Well, the rumors were correct on the mysterious device that momentarily showed up on Google's support page. The Chromecast is a media dongle that allows you to sling web content the web and cloud-stored content, using a smartphone or Chrome browser as a remote control. It's a bummer that it still doesn't have the ability to stream or mirror content stored on the device like Apple's AirPlay, but hey, for $35, we can't complain.
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We reported on the RelayRides OnStar partnership back at CES, with RelayRides using the OnStar API to broaden its network of available vehicles. RelayRides allows its members to rent cars on a short-term basis directly from the car owners. It's a peer-to-peer car-sharing network. The partnership with OnStar will allow owners of cars equipped with the OnStar service to add their vehicles to RelayRides, giving them the opportunity to rent out their vehicles for cash. Locking, unlocking, and starting the vehicle can all be performed using the RelayRides smartphone app, and OnStar has made it easy for owners to add their vehicles to the service.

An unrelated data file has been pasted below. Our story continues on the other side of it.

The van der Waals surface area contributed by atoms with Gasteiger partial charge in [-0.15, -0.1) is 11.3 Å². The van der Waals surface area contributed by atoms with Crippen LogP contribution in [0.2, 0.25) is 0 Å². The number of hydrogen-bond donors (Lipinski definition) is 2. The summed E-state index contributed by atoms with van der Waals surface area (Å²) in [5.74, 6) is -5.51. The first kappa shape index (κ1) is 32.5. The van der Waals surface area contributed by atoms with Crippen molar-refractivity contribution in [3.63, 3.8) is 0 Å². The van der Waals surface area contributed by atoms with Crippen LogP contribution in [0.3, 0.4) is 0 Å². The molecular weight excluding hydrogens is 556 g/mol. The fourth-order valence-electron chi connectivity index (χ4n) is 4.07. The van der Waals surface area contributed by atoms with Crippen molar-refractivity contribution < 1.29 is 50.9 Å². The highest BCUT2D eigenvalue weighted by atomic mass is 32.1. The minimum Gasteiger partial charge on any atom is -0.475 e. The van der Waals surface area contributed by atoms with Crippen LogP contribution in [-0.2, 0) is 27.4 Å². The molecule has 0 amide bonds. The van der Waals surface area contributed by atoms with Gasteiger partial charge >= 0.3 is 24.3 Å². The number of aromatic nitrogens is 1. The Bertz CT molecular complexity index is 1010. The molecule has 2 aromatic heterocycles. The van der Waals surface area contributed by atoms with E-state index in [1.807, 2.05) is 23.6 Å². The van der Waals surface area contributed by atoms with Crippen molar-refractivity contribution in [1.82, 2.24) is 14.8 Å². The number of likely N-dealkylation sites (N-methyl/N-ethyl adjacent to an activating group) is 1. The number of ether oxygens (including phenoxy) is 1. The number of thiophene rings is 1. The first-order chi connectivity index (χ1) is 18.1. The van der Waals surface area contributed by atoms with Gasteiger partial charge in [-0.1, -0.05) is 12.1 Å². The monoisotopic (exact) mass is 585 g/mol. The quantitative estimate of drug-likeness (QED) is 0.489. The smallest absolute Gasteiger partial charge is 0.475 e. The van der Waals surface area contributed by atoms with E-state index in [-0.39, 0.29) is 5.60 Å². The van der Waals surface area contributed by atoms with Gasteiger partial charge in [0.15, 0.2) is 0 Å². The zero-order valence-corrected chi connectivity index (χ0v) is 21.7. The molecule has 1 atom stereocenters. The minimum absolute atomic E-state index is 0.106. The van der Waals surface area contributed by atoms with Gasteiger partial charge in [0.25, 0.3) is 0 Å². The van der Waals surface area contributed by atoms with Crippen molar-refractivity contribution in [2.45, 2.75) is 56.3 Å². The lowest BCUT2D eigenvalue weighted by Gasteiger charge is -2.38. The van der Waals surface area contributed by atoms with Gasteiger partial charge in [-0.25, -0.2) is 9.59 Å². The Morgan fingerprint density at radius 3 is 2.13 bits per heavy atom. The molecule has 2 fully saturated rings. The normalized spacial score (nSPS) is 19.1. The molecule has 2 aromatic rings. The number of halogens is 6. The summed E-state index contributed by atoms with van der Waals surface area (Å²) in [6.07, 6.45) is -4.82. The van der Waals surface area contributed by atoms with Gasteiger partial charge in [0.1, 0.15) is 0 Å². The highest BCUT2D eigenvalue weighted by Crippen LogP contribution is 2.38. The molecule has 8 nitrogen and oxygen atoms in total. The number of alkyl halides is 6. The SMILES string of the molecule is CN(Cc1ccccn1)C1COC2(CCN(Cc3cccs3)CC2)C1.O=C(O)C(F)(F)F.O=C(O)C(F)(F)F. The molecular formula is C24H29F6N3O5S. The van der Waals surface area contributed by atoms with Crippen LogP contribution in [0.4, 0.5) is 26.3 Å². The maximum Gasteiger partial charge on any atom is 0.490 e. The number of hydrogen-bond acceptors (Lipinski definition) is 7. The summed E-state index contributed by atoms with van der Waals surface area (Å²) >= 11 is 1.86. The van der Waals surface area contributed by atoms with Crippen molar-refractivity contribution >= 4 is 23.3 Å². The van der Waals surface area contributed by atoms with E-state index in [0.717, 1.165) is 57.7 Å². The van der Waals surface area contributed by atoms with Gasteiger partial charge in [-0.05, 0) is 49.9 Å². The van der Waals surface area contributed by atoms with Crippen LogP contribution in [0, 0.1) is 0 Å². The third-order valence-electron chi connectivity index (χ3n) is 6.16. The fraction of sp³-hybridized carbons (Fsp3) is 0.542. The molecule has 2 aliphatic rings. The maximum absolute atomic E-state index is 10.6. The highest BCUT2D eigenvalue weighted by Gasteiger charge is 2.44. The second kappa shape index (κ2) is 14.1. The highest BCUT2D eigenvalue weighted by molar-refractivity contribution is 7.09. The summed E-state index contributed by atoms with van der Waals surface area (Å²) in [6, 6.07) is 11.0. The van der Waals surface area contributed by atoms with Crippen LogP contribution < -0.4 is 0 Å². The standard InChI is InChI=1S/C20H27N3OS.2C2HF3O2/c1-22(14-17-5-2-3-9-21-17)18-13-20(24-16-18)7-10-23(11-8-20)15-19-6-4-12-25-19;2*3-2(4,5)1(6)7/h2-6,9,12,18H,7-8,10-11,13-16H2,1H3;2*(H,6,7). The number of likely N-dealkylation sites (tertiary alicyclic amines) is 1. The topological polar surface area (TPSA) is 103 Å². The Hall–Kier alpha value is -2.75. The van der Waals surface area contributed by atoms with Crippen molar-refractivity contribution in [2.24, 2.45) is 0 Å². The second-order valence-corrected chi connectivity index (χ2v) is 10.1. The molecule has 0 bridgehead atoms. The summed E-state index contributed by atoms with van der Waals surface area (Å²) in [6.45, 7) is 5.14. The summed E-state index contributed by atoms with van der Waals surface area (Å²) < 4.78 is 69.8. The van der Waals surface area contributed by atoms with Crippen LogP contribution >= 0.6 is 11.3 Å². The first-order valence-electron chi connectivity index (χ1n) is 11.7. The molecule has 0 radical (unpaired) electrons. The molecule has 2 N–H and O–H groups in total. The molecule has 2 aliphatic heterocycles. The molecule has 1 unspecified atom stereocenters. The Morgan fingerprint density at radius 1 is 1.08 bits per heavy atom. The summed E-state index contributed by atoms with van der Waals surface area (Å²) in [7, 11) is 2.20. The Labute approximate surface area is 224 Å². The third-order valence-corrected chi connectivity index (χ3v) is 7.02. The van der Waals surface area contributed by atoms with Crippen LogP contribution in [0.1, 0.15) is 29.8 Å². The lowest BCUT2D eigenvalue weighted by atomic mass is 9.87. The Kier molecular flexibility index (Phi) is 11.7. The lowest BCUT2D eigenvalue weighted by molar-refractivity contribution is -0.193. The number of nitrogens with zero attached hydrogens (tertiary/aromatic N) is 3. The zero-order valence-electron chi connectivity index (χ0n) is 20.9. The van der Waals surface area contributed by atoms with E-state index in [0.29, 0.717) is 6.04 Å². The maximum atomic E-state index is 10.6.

It may seem a bit unorthodox to make your personal vehicle available for rental to strangers, but RelayRides does have protections in place as they look to compete with the likes of Zipcar. What do you think? Would you use a service like this?
Read More | GM
Advanced Micro Devices has unveiled unloaded a bevy of product roadmap details for its upcoming Fusion processors—though; much of the information had already been leaked last month.
AMD's Fusion chips are the culmination of the chip maker's blending of x86 central processor technology with the GPU instruction set it acquired when it bought ATI Technologies in 2006. By putting both key computing functions on a single processor die, the company thinks it has a more compelling processor package for makers of mobile computers and light-footprint desktops than rivals Intel and Nvidia.
AMD calls these chips "accelerated processing units" or APUs. The company's A-Series APUs, formerly codenamed Llano, are currently shipping to computer makers and are expected to appear in more than 150 desktops and notebooks set to hit retail shelves throughout the second quarter of this year, AMD said.
The company isn't shy about talking up the advantages of its A-series processors, which combine up to four x86 CPU cores with up to 400 Radeon GPU cores with DirectX11 support, and dedicated HD video processing on a single chip of silicon.